Residents' backlash at plans to close Notting Hill police station

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Residents are fighting plans that could see Notting Hill police station closed and officers using local shops or council offices as a base.

The station is one of a number earmarked for closure across London as Scotland Yard bids to streamline the force and save cash.

At a meeting held about the proposals yesterday, residents expressed concerns that the consultation has been launched in the wake of the Grenfell Tower tragedy, and days before the Notting Hill Carnival, one of the capital’s biggest policing operations.

Resident Marion Gettleson told the Standard: “In light of Grenfell, things are different. How would they have been able to respond if there was no station.”

Another resident said: “In the north of the borough there is a feeling of mistrust, especially from the poorer communities, in relation to authorities. 

“Removing the police station here and putting a distance will put in place a further separation.”

A third said: ““We have the outfall from Grenfell, we have got knife crime. There is a need for this police station to be here.”

Borough Commander Chief Superintendent Ellie O’Connor, who does not support the closure, said: “I do not think you could be prepared for Grenfell to be honest. I know what my staff did that night. I saw what they did. 

“That is why I have brought in six extra officers, because it is not just about the residents [of Grenfell], the whole community needs that support and people to talk to.”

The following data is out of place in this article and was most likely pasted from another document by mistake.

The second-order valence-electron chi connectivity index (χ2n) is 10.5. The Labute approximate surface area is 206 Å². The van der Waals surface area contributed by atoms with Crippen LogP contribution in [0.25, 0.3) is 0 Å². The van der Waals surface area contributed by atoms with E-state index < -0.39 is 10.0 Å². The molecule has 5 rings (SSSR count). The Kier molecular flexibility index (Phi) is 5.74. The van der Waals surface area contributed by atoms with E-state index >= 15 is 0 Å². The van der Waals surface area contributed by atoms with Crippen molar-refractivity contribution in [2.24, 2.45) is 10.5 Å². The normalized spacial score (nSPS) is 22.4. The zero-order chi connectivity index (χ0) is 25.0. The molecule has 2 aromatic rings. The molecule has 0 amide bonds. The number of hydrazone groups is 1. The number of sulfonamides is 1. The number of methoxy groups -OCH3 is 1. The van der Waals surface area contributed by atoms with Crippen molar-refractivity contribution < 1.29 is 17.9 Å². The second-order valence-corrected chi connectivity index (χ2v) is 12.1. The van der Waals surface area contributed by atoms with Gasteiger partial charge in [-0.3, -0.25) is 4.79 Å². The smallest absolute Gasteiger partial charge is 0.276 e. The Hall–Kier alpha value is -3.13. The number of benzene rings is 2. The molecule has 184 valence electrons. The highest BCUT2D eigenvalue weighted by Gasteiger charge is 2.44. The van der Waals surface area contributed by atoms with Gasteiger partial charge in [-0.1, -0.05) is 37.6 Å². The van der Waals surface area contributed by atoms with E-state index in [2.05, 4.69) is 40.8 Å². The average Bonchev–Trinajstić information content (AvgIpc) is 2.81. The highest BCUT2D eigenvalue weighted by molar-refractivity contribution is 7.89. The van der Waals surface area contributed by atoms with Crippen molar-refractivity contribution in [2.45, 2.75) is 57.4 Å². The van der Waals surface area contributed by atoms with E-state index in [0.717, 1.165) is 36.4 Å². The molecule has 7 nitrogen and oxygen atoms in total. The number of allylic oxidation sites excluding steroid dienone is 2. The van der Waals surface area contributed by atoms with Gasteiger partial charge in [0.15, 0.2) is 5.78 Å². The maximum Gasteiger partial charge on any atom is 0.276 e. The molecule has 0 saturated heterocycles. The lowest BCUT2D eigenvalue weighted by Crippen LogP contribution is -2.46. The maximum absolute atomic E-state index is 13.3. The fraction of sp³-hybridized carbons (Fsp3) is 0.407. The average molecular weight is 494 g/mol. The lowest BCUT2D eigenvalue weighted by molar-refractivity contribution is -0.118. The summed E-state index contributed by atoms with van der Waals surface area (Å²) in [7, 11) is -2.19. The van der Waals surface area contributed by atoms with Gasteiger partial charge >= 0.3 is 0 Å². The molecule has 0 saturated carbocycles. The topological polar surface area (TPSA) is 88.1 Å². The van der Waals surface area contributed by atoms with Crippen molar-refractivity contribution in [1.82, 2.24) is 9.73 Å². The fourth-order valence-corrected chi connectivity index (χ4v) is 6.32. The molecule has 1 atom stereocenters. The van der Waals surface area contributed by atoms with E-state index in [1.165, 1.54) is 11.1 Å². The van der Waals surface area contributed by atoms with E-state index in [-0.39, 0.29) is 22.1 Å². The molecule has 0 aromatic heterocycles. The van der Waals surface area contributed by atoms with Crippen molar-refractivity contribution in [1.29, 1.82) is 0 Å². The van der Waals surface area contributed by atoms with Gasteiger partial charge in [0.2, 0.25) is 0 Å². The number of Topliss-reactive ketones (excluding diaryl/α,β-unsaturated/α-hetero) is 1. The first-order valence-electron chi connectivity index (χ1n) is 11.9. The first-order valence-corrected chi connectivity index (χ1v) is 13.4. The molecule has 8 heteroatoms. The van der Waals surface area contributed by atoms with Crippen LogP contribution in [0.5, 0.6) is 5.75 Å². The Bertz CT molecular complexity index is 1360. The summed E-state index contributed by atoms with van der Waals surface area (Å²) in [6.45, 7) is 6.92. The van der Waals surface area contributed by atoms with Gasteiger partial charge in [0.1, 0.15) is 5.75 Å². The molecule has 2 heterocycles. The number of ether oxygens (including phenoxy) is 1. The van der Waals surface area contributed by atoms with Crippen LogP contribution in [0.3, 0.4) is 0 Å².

She told residents to “speak from the heart” in their response to the consultation.

“It is our borough, we work together and we want to get this right. We have the chance to make a difference,” she said.

“If ever there is a time when we should be supporting this borough it is now. We, as a borough, have gone through the most extraordinary eight weeks.” 

Referring to the Grenfell tragedy, she added: “I was there, I have been in the building, I have been dealing with the families, I have been trying to keep my staff together and the community. 

“And the one thing that nobody, perhaps, elsewhere is doing is listening to the people. This is a real chance for this community to truly tell the Mayor your opinion.

“I genuinely want to keep a policing presence with a police building, whether it is Notting Hill or somewhere else quite frankly I don’t care, but I want to keep a policing building in the north of the borough because I think it is critical and that is exactly what I have written to my senior manager.”

The draft plan outlines proposals to “close costly and underused police front counters in London and provide better ways to contact the Met online”. 

This would mean providing more public access Met Police services via smartphones, tablets and computers.

And would result in the older police stations being sold off, with 24-hour “counters” then moved to other areas of the borough which are yet to be specified.

The consultation is open until October 6. An official date for possible closure of the police station has not been set.

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